The Mary Smith Scholarship Fund - Who Was Mary Smith?
The mystery of Mary Smith, who gave her name to a scholarship fund that still helps Ashby School students 100 years after her death, has been solved by a former student.
The Mary Smith Scholarship Fund was set up in 1936 by Mrs Smith's son, Alderman Frederick Smith, of Liverpool, who was an old boy of Ashby Boys' Grammar School.
When Alison Coates, of Groby, came across a box of old documents in 2007, she discovered that Mary Smith was her great-great-aunt.
Mrs Coates, who left Ashby Girls' Grammar School in 1961, said: "I came across a photograph of a family celebration which appeared to have been taken in the late 19th century against the background of Ashby Castle. Attached to it was a list of the sitters and their relationships to each other.
"The only name that meant anything to me at first was Mrs Richardson, who I later realised was my great great grandmother, née Louisa Smith. Eventually I decided by dating the gorgeous Victorian costumes, that the photograph was the 50th wedding celebration of Fred and Mary Smith, née Hawes or Hewes…
"[The guests included] the family of Fred Smith, upholsterer of Ashby. Louisa was Fred Senior’s sister. Fred and Mary had five children. His sons George and Edward became upholsterers and the upholstery business continued in the family into the mid-twentieth century at the same address at the top of Market Street, Ashby. (When I came with my parents for my uniform fitting for Ashby Girls’, in the late summer of 1954 at Fosters Outfitters near the top of Market Street, we actually called on the aged, retired upholsterer but I did not register his name…)
"However, Fred Senior’s third son, also Fred, studied law at a firm in Ashby and then moved to Liverpool. He married his landlady, Mary Cropper née Hulme (daughter of a well-known Liverpool surgeon) but they had no children.
"Then I was rushing around my house one day and knocked down a deed box. Out of it fell some family papers including two newspaper cuttings, one about the funeral of Mary Smith, the wife of Fred Smith Snr, and one about the will of Fred Smith Junior. What a fascinating find.
"In the cutting, called 'Funeral of an Old Baptist at Ashby', it describes Mary’s funeral in great detail, saying that she died in the autumn of 1901 'in the 93rd year of her age', 'one of Ashby’s oldest inhabitants', 'for 66 years a consistent and devoted member of the Baptist Church'. Among other family members, the chief mourners included 'Mr Alderman F. Smith (Liverpool)'. The address at the church service, given by the Rev T A Plant, formerly minister of the Baptist Church, seems to have been fully reported, describing Mary’s good qualities.
'The other newspaper cutting was dated 1936, the year Fred Smith Jnr died. The headlines are 'Liverpool Fortune', 'Alderman F. Smith Leaves £246,885' (indeed a fortune shortly before the beginning of the Second World War) and 'Large Number of Annuities'. Alderman Fred Smith had been a solicitor in Liverpool and a member of Liverpool City Council for more than 51 years!
"The chief beneficiary under the will was Mr Eric Errington, MP for Bootle, but with a Liverpool address. I guess that Mr Errington, a barrister, was a close friend of Fred Jnr or a business associate. Fred Jnr’s wife, Mary Smith, formerly Cropper, died in 1919. There is some money for a step-daughter, presumably a Cropper child from his wife’s first marriage, and for some Cropper grandchildren. Fred also left annuities to some of the Smith family, to his nurse for 'her diligent care and attention in his illness', £400 and furniture to 'my faithful and attentive maid' and other monies to many others. Alderman Fred was obviously a generous man.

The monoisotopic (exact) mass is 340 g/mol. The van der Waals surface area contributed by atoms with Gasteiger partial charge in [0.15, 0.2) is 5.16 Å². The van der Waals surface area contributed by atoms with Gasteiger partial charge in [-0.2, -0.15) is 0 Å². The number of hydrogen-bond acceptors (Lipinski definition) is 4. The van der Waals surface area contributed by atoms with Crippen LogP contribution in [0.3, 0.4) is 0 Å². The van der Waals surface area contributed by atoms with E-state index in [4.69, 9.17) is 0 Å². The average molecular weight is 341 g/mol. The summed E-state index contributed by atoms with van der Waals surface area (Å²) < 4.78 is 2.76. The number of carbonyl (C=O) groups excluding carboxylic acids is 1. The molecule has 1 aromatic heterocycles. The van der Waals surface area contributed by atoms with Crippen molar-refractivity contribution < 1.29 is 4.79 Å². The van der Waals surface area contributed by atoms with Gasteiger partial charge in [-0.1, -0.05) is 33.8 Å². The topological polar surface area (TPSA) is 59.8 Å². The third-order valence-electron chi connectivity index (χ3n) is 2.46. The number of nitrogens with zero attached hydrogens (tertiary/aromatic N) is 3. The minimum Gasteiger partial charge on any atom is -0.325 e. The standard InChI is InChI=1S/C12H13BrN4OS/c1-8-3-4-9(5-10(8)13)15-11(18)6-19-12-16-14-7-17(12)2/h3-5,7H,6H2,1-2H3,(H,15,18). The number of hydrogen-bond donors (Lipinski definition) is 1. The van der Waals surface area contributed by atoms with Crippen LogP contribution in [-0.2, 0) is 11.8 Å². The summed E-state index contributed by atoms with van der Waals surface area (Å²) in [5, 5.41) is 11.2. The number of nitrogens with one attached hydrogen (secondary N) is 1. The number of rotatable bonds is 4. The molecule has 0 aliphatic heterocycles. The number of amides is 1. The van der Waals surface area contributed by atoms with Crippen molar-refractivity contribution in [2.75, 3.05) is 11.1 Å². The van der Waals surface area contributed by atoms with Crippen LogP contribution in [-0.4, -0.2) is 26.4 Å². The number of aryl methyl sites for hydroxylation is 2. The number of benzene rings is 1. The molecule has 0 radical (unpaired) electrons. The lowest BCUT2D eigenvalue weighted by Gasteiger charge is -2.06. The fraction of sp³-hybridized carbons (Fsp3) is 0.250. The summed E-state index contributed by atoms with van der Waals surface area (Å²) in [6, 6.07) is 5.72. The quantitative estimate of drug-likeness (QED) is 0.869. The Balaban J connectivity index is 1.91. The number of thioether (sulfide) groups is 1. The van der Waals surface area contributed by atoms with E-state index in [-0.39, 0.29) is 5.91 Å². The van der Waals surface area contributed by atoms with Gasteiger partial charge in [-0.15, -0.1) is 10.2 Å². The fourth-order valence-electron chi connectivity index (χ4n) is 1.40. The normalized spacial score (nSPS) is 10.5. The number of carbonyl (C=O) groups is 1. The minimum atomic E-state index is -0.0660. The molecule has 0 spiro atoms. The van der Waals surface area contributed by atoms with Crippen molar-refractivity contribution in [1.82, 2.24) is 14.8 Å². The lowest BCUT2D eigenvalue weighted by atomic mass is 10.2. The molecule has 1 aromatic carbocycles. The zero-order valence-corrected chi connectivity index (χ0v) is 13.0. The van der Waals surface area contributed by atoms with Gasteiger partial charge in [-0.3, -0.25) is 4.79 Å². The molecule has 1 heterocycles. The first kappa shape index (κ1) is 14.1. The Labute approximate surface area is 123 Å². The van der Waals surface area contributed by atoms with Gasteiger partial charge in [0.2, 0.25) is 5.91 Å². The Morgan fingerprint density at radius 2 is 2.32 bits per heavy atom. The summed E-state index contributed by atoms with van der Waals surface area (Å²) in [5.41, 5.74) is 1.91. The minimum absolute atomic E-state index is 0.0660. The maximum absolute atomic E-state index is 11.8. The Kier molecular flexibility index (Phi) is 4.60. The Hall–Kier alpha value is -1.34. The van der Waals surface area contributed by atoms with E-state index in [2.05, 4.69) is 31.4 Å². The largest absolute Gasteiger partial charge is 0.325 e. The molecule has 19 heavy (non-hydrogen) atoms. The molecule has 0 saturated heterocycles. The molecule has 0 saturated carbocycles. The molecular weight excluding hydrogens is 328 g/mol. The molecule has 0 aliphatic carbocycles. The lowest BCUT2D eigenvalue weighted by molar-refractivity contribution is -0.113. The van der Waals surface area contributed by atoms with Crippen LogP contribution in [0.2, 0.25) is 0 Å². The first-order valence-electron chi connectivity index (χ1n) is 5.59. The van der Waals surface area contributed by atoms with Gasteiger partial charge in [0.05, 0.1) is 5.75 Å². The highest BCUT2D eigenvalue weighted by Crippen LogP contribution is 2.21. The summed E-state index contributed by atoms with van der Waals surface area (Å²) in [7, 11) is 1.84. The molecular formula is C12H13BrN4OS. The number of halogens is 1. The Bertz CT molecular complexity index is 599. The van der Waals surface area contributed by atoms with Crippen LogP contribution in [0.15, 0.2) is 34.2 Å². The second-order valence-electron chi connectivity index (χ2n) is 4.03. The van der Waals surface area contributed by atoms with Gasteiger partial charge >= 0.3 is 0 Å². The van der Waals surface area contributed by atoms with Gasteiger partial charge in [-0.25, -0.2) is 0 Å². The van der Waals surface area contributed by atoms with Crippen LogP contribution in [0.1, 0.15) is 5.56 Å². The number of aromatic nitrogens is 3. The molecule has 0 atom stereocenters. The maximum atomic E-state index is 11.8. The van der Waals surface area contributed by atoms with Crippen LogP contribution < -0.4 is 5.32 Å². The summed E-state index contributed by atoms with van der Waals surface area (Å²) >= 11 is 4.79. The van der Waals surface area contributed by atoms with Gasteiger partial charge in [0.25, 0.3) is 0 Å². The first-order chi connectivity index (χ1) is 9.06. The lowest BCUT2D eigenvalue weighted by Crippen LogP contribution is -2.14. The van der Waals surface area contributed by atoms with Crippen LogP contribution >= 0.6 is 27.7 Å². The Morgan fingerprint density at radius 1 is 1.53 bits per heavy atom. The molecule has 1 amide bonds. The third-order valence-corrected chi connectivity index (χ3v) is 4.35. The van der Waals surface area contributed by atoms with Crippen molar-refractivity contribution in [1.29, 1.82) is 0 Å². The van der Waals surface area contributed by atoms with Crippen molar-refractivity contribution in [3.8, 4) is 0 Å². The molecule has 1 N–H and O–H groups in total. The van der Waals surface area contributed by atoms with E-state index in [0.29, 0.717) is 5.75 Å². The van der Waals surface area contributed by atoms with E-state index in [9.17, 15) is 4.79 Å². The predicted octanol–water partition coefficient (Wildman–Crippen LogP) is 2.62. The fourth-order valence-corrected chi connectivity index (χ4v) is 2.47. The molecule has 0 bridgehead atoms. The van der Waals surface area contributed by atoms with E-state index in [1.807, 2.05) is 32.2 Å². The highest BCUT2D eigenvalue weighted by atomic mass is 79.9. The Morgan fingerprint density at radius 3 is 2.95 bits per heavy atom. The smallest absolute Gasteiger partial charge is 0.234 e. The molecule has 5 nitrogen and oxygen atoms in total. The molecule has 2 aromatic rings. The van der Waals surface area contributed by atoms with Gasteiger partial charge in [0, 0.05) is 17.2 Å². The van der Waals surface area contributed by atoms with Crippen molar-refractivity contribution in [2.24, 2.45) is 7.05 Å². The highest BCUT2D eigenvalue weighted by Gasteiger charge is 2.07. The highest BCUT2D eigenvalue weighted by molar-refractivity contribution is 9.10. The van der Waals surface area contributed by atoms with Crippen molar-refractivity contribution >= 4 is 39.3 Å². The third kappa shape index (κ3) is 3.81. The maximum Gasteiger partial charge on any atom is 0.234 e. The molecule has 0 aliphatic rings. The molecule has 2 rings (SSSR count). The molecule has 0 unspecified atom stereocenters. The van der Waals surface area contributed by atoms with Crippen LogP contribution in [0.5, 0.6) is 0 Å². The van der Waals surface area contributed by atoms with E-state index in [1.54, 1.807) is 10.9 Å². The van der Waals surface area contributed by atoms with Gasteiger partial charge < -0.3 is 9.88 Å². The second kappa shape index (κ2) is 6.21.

"Then there are two paragraphs of the cutting that describe the allotment of monies to two trusts: 'To pay out of the capital to the Education Authorities of Liverpool the sum of £20,000 free of duty, to pay the Education Authorities of Ashby de la Zouch, Leicestershire, £20,000 free of duty'.
"It went on to say that: 'These trusts are to provide scholarships for boys showing ability and industry who desire, but could not otherwise afford, to attend university'.
"Fred was educated at Ashby (Boys') Grammar School and apparently won the Queen’s Prize for Mathematics in 1870 (but there seems to have been a mistake here, presumably by a Liverpool newspaper, as he would have been 20 years old in that year).
"My feeling is that Fred would have liked to go to university himself but his family could not afford to send him and he wanted to offer the opportunity he missed, to others in like need. I am glad to see that the award has now been widened to include girls too.
"Not only does Ashby School still have a Mary Smith Award but Travel Scholarships are still available from the Alderman Fred Smith bequest to young people from Liverpool…
"I believe that it is Mrs Mary Smith Senior, the upholsterer’s wife, who is commemorated in the Award but this is difficult to prove, as Alderman Fred's wife was also known as Mary Smith. However, when giving gifts to Liverpool Councillors in 1929, Alderman Fred did give a beautiful silver epergne [table centrepiece] to the Lord Mayor of Liverpool 'as a gift to the city in memory of his mother' so he obviously revered her greatly."
Money from the Mary Smith Scholarship Fund is awarded each year to current or former students of Ashby School, or people under 25 from the Ashby area, who wish to use it to further their educational or career aspirations.
Since discovering her family connection to Mary Smith, Alison Coates has become a Governor of the Mary Smith Scholarship Fund.